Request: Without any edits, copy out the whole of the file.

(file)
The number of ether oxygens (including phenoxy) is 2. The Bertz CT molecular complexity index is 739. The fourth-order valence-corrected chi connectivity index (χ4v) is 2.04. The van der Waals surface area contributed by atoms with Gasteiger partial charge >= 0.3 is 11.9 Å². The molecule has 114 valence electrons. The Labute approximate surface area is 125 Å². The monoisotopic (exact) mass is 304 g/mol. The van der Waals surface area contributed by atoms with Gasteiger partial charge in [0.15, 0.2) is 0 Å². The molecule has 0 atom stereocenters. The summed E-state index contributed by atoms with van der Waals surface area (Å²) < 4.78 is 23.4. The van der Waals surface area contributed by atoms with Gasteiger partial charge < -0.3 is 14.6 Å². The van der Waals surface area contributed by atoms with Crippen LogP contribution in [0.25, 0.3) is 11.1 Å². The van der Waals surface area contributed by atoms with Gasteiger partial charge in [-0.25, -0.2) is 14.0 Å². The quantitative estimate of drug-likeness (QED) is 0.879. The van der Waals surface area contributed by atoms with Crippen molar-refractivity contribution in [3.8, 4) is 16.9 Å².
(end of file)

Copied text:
The number of ether oxygens (including phenoxy) is 2. The Bertz CT molecular complexity index is 739. The fourth-order valence-corrected chi connectivity index (χ4v) is 2.04. The van der Waals surface area contributed by atoms with Gasteiger partial charge >= 0.3 is 11.9 Å². The molecule has 114 valence electrons. The Labute approximate surface area is 125 Å². The monoisotopic (exact) mass is 304 g/mol. The van der Waals surface area contributed by atoms with Gasteiger partial charge in [0.15, 0.2) is 0 Å². The molecule has 0 atom stereocenters. The summed E-state index contributed by atoms with van der Waals surface area (Å²) < 4.78 is 23.4. The van der Waals surface area contributed by atoms with Gasteiger partial charge < -0.3 is 14.6 Å². The van der Waals surface area contributed by atoms with Crippen LogP contribution in [0.25, 0.3) is 11.1 Å². The van der Waals surface area contributed by atoms with Gasteiger partial charge in [-0.25, -0.2) is 14.0 Å². The quantitative estimate of drug-likeness (QED) is 0.879. The van der Waals surface area contributed by atoms with Crippen molar-refractivity contribution in [3.8, 4) is 16.9 Å².